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Maryland Enacts Minor Privacy Statute

Maryland's governor recently signed the Age Appropriate Design Code, known as the Kids Code. The statutory system imposes strict regulations on online service providers to protect children's online privacy. Providers with online products likely to be accessed by children must conduct a data protection impact assessment (DPIA), monitor guardians, and avoid harmful data collection practices.

Starting October 1, 2024, companies must adhere to these rules, with potential fines of up to $2,500 per child for negligent violations and $7,500 per child for intentional violations. Companies have until the following year to comply with the Online Data Privacy Act.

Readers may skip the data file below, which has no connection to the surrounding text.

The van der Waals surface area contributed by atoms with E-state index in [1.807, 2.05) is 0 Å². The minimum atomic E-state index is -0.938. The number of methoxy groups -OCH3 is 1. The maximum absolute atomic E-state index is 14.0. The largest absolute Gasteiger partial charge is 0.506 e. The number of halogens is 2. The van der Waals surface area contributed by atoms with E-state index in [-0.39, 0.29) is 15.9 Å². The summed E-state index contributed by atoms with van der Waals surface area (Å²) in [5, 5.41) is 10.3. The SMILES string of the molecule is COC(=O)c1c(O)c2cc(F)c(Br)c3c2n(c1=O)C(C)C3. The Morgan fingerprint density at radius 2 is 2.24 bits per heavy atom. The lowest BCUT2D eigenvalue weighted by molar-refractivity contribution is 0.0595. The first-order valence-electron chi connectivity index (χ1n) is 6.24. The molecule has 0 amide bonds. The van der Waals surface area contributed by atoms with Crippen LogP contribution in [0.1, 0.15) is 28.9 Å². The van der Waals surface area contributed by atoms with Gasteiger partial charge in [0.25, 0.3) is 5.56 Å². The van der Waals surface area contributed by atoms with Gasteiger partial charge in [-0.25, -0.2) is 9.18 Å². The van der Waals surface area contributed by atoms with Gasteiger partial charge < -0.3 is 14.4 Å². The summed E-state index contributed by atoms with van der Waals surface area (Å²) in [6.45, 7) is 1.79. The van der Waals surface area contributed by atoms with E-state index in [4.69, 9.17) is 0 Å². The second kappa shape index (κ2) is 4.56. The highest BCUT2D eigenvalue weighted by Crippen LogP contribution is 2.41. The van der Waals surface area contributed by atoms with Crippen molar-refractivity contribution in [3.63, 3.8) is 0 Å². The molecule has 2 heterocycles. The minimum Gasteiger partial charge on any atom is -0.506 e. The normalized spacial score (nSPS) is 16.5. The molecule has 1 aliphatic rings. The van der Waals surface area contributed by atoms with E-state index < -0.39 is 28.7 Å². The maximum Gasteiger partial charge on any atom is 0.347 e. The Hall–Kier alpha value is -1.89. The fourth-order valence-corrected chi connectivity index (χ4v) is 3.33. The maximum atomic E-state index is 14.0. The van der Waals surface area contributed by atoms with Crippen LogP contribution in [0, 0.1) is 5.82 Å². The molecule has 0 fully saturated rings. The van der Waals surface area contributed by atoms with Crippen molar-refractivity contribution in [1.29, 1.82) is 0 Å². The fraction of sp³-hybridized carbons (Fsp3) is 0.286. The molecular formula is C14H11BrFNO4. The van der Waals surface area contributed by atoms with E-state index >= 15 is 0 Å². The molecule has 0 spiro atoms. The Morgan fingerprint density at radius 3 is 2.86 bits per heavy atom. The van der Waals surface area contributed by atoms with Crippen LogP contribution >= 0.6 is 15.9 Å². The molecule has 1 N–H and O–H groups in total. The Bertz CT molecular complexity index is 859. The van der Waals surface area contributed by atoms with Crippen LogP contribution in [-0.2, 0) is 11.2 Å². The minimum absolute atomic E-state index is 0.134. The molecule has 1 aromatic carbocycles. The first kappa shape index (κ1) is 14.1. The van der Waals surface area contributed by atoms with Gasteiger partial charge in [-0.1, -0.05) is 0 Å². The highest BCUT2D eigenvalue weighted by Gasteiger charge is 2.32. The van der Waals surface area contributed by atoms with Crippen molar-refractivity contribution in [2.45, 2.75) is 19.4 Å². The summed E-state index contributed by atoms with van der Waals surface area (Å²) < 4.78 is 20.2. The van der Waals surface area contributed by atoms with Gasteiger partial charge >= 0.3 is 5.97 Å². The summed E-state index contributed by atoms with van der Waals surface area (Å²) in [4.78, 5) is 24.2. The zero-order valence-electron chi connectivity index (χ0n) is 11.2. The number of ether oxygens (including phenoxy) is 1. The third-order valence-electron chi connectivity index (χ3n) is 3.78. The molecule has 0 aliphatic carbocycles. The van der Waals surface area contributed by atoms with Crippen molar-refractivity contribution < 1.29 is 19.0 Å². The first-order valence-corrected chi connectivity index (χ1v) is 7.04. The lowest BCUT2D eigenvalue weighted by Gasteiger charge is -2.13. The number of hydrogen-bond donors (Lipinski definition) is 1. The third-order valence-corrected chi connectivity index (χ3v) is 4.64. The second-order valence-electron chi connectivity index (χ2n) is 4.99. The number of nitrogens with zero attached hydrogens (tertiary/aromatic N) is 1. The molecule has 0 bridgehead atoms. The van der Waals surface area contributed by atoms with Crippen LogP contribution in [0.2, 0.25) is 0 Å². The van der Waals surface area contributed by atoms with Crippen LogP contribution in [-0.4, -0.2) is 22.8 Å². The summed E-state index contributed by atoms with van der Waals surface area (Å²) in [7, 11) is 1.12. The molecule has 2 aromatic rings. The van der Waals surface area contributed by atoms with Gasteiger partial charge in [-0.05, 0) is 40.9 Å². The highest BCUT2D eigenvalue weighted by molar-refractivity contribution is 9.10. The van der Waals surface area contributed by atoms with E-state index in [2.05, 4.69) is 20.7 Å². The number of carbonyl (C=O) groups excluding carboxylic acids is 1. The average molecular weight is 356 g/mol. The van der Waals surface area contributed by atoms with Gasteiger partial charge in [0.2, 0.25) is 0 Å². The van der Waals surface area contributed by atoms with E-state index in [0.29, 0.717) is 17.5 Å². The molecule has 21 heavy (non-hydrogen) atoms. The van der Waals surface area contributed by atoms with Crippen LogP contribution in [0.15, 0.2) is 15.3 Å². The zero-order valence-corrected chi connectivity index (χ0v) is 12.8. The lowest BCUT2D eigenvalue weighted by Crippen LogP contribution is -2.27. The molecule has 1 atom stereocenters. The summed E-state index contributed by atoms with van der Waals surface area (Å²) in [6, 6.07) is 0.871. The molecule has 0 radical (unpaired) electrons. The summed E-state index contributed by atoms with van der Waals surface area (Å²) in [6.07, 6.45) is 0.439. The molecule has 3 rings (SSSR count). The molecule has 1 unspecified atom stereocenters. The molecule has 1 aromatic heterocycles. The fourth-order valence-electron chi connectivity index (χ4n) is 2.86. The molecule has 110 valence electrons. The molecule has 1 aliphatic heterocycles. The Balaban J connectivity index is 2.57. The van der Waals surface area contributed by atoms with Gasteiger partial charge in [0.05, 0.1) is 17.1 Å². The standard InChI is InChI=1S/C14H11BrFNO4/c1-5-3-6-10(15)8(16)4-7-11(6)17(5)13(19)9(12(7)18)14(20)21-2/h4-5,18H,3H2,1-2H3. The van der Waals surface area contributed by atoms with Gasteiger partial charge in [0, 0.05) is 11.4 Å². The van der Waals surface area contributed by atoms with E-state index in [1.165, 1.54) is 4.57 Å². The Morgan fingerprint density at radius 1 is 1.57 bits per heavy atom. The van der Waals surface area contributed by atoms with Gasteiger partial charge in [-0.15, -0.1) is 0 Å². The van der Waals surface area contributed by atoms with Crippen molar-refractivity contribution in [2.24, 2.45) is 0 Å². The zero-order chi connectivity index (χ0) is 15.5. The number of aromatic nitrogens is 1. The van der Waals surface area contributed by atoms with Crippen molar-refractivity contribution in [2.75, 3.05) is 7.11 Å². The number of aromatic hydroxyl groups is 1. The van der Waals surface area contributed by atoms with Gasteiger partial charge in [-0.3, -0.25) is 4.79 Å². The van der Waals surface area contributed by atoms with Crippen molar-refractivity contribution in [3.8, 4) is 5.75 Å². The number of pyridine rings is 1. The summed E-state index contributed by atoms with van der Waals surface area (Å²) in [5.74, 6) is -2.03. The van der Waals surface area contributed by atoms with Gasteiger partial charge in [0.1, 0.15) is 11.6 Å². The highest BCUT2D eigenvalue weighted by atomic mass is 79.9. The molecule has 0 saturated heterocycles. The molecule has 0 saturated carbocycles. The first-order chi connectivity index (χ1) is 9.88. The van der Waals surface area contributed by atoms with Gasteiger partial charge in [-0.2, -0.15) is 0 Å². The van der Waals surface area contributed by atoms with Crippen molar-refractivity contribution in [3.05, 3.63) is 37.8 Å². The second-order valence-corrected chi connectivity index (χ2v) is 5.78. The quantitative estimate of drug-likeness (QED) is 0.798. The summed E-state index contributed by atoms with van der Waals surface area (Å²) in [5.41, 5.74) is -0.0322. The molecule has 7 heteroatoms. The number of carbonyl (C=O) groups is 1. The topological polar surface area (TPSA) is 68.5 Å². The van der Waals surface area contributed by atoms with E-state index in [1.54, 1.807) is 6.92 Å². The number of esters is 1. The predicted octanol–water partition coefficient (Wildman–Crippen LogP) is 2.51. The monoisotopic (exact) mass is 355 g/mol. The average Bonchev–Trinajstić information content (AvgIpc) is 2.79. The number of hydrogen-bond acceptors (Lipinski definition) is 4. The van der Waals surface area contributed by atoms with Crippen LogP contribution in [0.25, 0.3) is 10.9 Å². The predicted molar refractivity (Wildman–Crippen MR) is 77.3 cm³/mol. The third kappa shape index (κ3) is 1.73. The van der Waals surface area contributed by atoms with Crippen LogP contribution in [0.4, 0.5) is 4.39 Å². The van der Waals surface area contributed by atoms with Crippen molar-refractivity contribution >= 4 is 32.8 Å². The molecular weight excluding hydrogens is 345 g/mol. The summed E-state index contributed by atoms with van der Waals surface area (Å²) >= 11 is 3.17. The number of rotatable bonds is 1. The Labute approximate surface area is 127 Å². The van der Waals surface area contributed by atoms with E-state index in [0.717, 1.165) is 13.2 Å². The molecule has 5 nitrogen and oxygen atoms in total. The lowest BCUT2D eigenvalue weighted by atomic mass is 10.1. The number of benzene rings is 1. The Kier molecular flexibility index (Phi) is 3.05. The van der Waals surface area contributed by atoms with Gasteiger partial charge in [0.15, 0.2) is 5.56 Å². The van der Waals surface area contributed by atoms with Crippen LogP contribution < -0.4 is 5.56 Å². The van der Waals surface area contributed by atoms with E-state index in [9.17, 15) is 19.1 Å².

Maryland joins California with statutes aimed at protecting children's online activities. Maryland crafted to withstand free speech challenges brought against the California law, but legal challenges are inevitable. It will be interesting to see which challenges prevail and which other states join these two.

The Maryland Age Appropriate Design Code (HB 603/SB 571), or the Kids Code, requires online service providers to complete a data protection impact assessment (DPIA) if their products are “reasonably likely” to be accessed by children, implement monitoring practices for guardians, and prohibit certain data collection practices that might be harmful to children. Companies could face fines up to $2,500 per child for each negligent violation and $7,500 per child for each intentional violation. The Kids Code will go into effect on October 1, 2024, but companies will have an additional year to comply with the Online Data Privacy Act.


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